Tuesday, 12 July 2011

What is Full Fiscal Autonomy ?

 In all the din about the upcoming (when?) referendum on "independence" and how many questions can/will be asked, one of the possible options being posited is something called "Devolution Max". Devolution Max, as far as I can tell, is co-terminus with the idea of "Full Fiscal Autonomy", the idea that all revenues raised in Scotland are spent in Scotland.

I have to say, I have never been clear how this idea was supposed to work. I have never actually seen a definition of the main elements, not least how we define the limits of the separate "Scottish" economy, what we should treat as "Scottish" income for tax purposes, and how the implied different tax structures in Scotland and England can be accommodated within a single UK fiscal and monetary framework.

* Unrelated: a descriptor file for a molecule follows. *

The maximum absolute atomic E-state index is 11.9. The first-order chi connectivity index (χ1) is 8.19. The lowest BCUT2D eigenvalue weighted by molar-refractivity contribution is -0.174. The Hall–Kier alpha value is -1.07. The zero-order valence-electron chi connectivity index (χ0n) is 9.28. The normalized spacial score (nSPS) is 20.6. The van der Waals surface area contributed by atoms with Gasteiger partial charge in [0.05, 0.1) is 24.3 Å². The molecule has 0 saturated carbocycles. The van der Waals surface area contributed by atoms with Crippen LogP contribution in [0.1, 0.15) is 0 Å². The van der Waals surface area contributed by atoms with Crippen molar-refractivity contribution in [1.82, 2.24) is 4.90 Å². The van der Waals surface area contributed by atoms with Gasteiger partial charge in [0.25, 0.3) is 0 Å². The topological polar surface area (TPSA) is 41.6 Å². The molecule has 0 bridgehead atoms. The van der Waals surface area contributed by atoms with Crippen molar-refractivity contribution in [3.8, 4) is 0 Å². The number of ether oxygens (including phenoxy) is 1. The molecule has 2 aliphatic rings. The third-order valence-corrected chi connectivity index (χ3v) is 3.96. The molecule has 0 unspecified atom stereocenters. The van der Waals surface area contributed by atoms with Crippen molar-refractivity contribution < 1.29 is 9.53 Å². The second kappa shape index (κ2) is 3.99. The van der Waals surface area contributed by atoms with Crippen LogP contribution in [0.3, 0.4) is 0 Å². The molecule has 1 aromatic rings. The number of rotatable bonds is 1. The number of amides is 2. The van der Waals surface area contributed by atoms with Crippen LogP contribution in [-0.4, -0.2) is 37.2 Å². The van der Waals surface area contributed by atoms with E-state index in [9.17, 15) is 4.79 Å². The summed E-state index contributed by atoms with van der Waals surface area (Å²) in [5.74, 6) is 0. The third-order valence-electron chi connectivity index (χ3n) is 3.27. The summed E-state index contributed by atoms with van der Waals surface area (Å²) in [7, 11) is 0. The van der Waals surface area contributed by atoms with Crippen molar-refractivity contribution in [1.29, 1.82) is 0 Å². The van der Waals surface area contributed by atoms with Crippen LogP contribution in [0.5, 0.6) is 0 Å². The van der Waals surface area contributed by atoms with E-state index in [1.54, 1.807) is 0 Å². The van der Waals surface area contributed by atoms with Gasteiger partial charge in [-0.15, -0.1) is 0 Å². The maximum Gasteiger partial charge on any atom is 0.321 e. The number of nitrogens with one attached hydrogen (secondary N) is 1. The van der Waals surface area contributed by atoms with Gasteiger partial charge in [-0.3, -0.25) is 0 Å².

Today there is a letter in the Herald by Prof. Arthur Midwinter, a seasoned and respected economist and commentator on Scottish economic affairs. He says, inter alia, that;   

"....devolution max..... is a theoretical model, unworkable in practice. Devolving all tax powers is incompatible with the central management of the economy, and the principles of the UK’s fiscal framework..."
Which is what I always suspected.... It is not clear to Prof Midwinter how this theory can be lifted off the page and turned into a real-life, everyday, working economic framework.

I suspect if it is ever pursued, the result will be years of confusion and the divesrion of energy away from spending and investing the fruits of the economy toward arguments about frontiers between actual income streams, who owns them and to what extent, and who and how they were to be taxed and at what levels.

At the very least, it would provide fertile ground for conflict between Scottish politicians and the "English" Treasury and Westminster generally. So even if it fails, and Scotland's economy and political discourse hamstrung for years, the Nats would be quite happy at the outcomes.

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